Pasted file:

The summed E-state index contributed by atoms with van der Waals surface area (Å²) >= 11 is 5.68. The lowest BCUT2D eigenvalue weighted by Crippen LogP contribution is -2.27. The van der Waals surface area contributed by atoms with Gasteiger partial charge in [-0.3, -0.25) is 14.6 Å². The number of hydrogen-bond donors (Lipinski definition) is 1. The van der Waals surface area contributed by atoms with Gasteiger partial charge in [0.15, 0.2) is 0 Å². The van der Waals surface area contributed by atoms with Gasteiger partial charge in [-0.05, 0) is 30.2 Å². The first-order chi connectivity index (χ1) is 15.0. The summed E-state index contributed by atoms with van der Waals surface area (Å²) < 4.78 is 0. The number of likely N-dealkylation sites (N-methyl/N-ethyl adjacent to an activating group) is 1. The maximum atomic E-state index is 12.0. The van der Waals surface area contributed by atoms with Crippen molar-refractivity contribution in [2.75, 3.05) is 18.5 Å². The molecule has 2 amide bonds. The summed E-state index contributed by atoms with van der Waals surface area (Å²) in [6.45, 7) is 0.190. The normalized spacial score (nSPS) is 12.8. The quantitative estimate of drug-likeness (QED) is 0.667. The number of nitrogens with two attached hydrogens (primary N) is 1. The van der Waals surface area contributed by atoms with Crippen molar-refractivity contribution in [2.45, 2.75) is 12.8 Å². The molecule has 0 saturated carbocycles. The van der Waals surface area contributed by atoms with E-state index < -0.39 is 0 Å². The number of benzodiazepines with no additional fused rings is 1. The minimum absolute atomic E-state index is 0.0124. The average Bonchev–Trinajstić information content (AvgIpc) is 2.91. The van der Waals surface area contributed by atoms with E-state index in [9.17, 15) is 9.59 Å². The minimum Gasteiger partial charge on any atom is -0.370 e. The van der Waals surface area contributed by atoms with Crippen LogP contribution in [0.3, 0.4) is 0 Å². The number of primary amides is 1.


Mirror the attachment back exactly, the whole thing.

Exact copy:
The summed E-state index contributed by atoms with van der Waals surface area (Å²) >= 11 is 5.68. The lowest BCUT2D eigenvalue weighted by Crippen LogP contribution is -2.27. The van der Waals surface area contributed by atoms with Gasteiger partial charge in [-0.3, -0.25) is 14.6 Å². The number of hydrogen-bond donors (Lipinski definition) is 1. The van der Waals surface area contributed by atoms with Gasteiger partial charge in [0.15, 0.2) is 0 Å². The van der Waals surface area contributed by atoms with Gasteiger partial charge in [-0.05, 0) is 30.2 Å². The first-order chi connectivity index (χ1) is 15.0. The summed E-state index contributed by atoms with van der Waals surface area (Å²) < 4.78 is 0. The number of likely N-dealkylation sites (N-methyl/N-ethyl adjacent to an activating group) is 1. The maximum atomic E-state index is 12.0. The van der Waals surface area contributed by atoms with Crippen molar-refractivity contribution in [2.75, 3.05) is 18.5 Å². The molecule has 2 amide bonds. The summed E-state index contributed by atoms with van der Waals surface area (Å²) in [6.45, 7) is 0.190. The normalized spacial score (nSPS) is 12.8. The quantitative estimate of drug-likeness (QED) is 0.667. The number of nitrogens with two attached hydrogens (primary N) is 1. The van der Waals surface area contributed by atoms with Crippen molar-refractivity contribution in [2.45, 2.75) is 12.8 Å². The molecule has 0 saturated carbocycles. The van der Waals surface area contributed by atoms with E-state index < -0.39 is 0 Å². The number of benzodiazepines with no additional fused rings is 1. The minimum absolute atomic E-state index is 0.0124. The average Bonchev–Trinajstić information content (AvgIpc) is 2.91. The van der Waals surface area contributed by atoms with E-state index in [9.17, 15) is 9.59 Å². The minimum Gasteiger partial charge on any atom is -0.370 e. The van der Waals surface area contributed by atoms with Crippen LogP contribution in [0.3, 0.4) is 0 Å². The number of primary amides is 1.